Everything You Need to Know About Sleep-Related Movement Disorders

Do you have difficulty falling asleep at night? Perhaps your legs or another part of your body always seems to want to move but if you don’t move, it’s almost painful. If so, you could have a sleep-related movement disorder, like restless leg syndrome.


What are sleep-related movement disorders?

Sleep movement disorders include any type of condition in which a person is moving or feels the desire to move significantly during sleep or before falling asleep. This makes it difficult to fall and stay asleep. One of the most common conditions, restless leg syndrome, occurs in about 7 to 10 percent of the U.S. population, according to the National Institute of Neurological Disorders and Stroke. Below are some of the most common types of sleep movement disorders.

Restless Leg Syndrome (RLS)

A person with restless leg syndrome, or RLS, has an overwhelming and uncomfortable urge to move their legs while resting, especially at night. Moving the legs on purpose or walking will resolve the sensation, but it will return upon trying to rest again. This often makes it difficult  to get comfortable enough to fall asleep. Sometimes, people with RLS will not be aware that they move their legs during their sleep as well.

Restless Leg Syndrome Causes

Though not fully understood, people with this neurological condition tend to have relatives who are also affected. People with iron deficiency or kidney disease also can develop RLS. It often develops in adults after the age of 45 but can occur at any time.

Risks if Left Untreated

For some people, RLS symptoms may come and go or resolve over time. However, the symptoms are less likely to improve for those with severe RLS, a family history of RLS, or who developed RLS at an older age without treatment. If left untreated , it can impact sleep quality which can impact overall health, concentration, mental clarity, and reaction times.

Treatment Options

There’s no cure for this condition, however, it can be treated to improve symptoms. Iron supplements and neurological medications are commonly used to treat restless leg syndrome.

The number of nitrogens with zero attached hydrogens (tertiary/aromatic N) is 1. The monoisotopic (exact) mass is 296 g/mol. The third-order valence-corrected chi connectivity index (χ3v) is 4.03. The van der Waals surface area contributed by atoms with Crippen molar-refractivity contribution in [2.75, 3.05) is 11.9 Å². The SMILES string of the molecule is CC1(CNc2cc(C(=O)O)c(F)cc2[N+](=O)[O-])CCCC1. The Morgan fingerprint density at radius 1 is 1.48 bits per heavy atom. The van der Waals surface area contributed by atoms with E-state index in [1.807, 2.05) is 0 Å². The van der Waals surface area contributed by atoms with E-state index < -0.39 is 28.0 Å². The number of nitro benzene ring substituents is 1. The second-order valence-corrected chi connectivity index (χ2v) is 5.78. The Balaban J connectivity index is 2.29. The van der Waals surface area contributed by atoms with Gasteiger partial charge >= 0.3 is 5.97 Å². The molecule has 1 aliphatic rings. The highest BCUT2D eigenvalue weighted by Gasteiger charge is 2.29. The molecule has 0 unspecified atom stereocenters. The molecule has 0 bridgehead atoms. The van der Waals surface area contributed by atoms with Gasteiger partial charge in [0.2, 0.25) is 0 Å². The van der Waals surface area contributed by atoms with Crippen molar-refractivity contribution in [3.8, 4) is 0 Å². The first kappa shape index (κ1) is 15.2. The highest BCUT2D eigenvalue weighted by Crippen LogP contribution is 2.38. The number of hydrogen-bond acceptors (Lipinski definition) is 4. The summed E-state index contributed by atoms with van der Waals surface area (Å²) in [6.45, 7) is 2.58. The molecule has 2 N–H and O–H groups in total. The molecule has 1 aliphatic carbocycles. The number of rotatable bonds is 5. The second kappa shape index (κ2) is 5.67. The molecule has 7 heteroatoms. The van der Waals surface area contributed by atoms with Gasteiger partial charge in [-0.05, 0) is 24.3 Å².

Sleep-Related Leg Cramps

Sleep-related leg cramps, or nocturnal leg cramps, are sudden, painful muscle cramps in the calf, thigh, or foot that disrupt sleep. Most cramps last several seconds, but some can last several minutes, making them difficult to ignore. Some people with nocturnal leg cramps suffer from this type of sudden, uncontrollable cramping nightly, while others may only have it a few times a year. This condition becomes more common with age.

Sleep-Related Leg Cramps Causes

In most cases of sleep-related leg cramps, no known cause is found. These cramps are more common in people who have structural changes (like flat feet), prolonged periods of sitting, dehydration, low potassium or magnesium, hormone imbalances like diabetes or hypothyroidism, or muscle fatigue from exercise.

Risks if Left Untreated

Pain is the most common problem associated with sleep leg cramps, but they can also lead to soreness that limits mobility and poor sleep quality.

Sleep-Related Leg Cramp Treatment Options

Correcting the underlying cause is the best treatment. It may also be important for a person to stretch before bed and to take medications  that minimize muscle pain.


Bruxism is grinding or clenching of the teeth during sleep. A person may not know they are doing this, but feel jaw pain and discomfort once they wake up.  Some people will produce a strong sound as they grind their teeth. Bruxism is more common in childhood and becomes less common with age.

Bruxism Causes